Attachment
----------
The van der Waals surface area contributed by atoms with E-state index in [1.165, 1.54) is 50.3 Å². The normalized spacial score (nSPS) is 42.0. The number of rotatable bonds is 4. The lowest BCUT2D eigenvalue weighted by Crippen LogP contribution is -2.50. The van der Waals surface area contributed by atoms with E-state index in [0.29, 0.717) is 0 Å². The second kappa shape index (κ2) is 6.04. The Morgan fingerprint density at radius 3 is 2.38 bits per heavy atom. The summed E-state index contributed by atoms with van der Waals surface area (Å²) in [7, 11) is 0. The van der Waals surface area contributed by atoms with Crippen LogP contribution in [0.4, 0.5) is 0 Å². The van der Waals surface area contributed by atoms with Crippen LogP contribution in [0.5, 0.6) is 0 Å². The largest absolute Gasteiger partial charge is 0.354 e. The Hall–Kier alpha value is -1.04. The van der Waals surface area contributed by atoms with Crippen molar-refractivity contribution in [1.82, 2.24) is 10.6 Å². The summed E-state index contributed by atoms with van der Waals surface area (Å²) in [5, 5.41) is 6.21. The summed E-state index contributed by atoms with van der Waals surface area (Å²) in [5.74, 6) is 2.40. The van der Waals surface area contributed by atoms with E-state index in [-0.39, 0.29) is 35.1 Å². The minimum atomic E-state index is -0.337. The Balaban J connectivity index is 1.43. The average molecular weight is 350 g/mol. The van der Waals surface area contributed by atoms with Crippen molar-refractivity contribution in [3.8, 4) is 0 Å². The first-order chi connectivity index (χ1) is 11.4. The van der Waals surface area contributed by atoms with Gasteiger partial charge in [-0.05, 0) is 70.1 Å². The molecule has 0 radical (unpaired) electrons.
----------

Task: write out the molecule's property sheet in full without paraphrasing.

The van der Waals surface area contributed by atoms with E-state index in [1.165, 1.54) is 50.3 Å². The normalized spacial score (nSPS) is 42.0. The number of rotatable bonds is 4. The lowest BCUT2D eigenvalue weighted by Crippen LogP contribution is -2.50. The van der Waals surface area contributed by atoms with E-state index in [0.29, 0.717) is 0 Å². The second kappa shape index (κ2) is 6.04. The Morgan fingerprint density at radius 3 is 2.38 bits per heavy atom. The summed E-state index contributed by atoms with van der Waals surface area (Å²) in [7, 11) is 0. The van der Waals surface area contributed by atoms with Crippen LogP contribution in [0.4, 0.5) is 0 Å². The van der Waals surface area contributed by atoms with Crippen LogP contribution in [0.5, 0.6) is 0 Å². The largest absolute Gasteiger partial charge is 0.354 e. The Hall–Kier alpha value is -1.04. The van der Waals surface area contributed by atoms with Crippen molar-refractivity contribution in [1.82, 2.24) is 10.6 Å². The summed E-state index contributed by atoms with van der Waals surface area (Å²) in [5, 5.41) is 6.21. The summed E-state index contributed by atoms with van der Waals surface area (Å²) in [5.74, 6) is 2.40. The van der Waals surface area contributed by atoms with E-state index in [-0.39, 0.29) is 35.1 Å². The minimum atomic E-state index is -0.337. The Balaban J connectivity index is 1.43. The average molecular weight is 350 g/mol. The van der Waals surface area contributed by atoms with Crippen molar-refractivity contribution in [3.8, 4) is 0 Å². The first-order chi connectivity index (χ1) is 11.4. The van der Waals surface area contributed by atoms with Gasteiger partial charge in [-0.05, 0) is 70.1 Å². The molecule has 0 radical (unpaired) electrons.